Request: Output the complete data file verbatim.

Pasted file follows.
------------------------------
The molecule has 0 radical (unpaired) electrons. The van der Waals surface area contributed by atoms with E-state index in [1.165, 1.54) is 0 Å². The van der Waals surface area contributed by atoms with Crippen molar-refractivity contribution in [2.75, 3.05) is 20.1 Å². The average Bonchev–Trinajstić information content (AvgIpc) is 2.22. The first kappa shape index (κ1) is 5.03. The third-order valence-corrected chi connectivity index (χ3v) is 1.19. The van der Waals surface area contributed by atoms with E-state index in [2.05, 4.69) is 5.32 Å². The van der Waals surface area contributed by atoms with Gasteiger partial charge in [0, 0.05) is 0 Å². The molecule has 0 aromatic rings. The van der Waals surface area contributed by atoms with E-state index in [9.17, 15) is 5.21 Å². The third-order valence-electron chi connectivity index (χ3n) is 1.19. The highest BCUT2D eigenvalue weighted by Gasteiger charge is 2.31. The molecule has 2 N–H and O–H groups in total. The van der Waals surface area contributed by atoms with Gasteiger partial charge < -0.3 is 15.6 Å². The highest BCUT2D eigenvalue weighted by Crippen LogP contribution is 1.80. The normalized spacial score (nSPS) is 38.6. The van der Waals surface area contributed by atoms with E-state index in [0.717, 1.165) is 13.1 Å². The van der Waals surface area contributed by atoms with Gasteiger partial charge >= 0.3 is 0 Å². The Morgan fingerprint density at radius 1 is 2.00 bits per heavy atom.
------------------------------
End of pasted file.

The molecule has 0 radical (unpaired) electrons. The van der Waals surface area contributed by atoms with E-state index in [1.165, 1.54) is 0 Å². The van der Waals surface area contributed by atoms with Crippen molar-refractivity contribution in [2.75, 3.05) is 20.1 Å². The average Bonchev–Trinajstić information content (AvgIpc) is 2.22. The first kappa shape index (κ1) is 5.03. The third-order valence-corrected chi connectivity index (χ3v) is 1.19. The van der Waals surface area contributed by atoms with E-state index in [2.05, 4.69) is 5.32 Å². The van der Waals surface area contributed by atoms with Gasteiger partial charge in [0, 0.05) is 0 Å². The molecule has 0 aromatic rings. The van der Waals surface area contributed by atoms with E-state index in [9.17, 15) is 5.21 Å². The third-order valence-electron chi connectivity index (χ3n) is 1.19. The highest BCUT2D eigenvalue weighted by Gasteiger charge is 2.31. The molecule has 2 N–H and O–H groups in total. The van der Waals surface area contributed by atoms with Gasteiger partial charge < -0.3 is 15.6 Å². The highest BCUT2D eigenvalue weighted by Crippen LogP contribution is 1.80. The normalized spacial score (nSPS) is 38.6. The van der Waals surface area contributed by atoms with E-state index in [0.717, 1.165) is 13.1 Å². The van der Waals surface area contributed by atoms with Gasteiger partial charge >= 0.3 is 0 Å². The Morgan fingerprint density at radius 1 is 2.00 bits per heavy atom.